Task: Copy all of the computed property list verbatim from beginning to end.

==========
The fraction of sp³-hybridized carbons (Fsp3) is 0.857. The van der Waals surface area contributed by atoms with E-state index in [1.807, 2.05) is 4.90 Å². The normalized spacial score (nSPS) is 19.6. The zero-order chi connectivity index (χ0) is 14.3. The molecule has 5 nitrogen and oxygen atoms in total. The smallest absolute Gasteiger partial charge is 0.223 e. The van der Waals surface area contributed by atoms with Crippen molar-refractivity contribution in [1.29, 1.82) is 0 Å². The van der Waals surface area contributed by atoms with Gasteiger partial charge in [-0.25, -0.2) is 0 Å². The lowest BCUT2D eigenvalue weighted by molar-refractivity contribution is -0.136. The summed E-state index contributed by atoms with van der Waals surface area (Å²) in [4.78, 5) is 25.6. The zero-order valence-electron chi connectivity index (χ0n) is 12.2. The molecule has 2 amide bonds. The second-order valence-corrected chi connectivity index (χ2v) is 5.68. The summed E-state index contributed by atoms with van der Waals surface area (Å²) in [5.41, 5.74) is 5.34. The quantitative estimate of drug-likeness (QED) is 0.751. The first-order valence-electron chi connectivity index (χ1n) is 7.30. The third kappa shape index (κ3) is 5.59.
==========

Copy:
The fraction of sp³-hybridized carbons (Fsp3) is 0.857. The van der Waals surface area contributed by atoms with E-state index in [1.807, 2.05) is 4.90 Å². The normalized spacial score (nSPS) is 19.6. The zero-order chi connectivity index (χ0) is 14.3. The molecule has 5 nitrogen and oxygen atoms in total. The smallest absolute Gasteiger partial charge is 0.223 e. The van der Waals surface area contributed by atoms with Crippen molar-refractivity contribution in [1.29, 1.82) is 0 Å². The van der Waals surface area contributed by atoms with Gasteiger partial charge in [-0.25, -0.2) is 0 Å². The lowest BCUT2D eigenvalue weighted by molar-refractivity contribution is -0.136. The summed E-state index contributed by atoms with van der Waals surface area (Å²) in [4.78, 5) is 25.6. The zero-order valence-electron chi connectivity index (χ0n) is 12.2. The molecule has 2 amide bonds. The second-order valence-corrected chi connectivity index (χ2v) is 5.68. The summed E-state index contributed by atoms with van der Waals surface area (Å²) in [5.41, 5.74) is 5.34. The quantitative estimate of drug-likeness (QED) is 0.751. The first-order valence-electron chi connectivity index (χ1n) is 7.30. The third kappa shape index (κ3) is 5.59.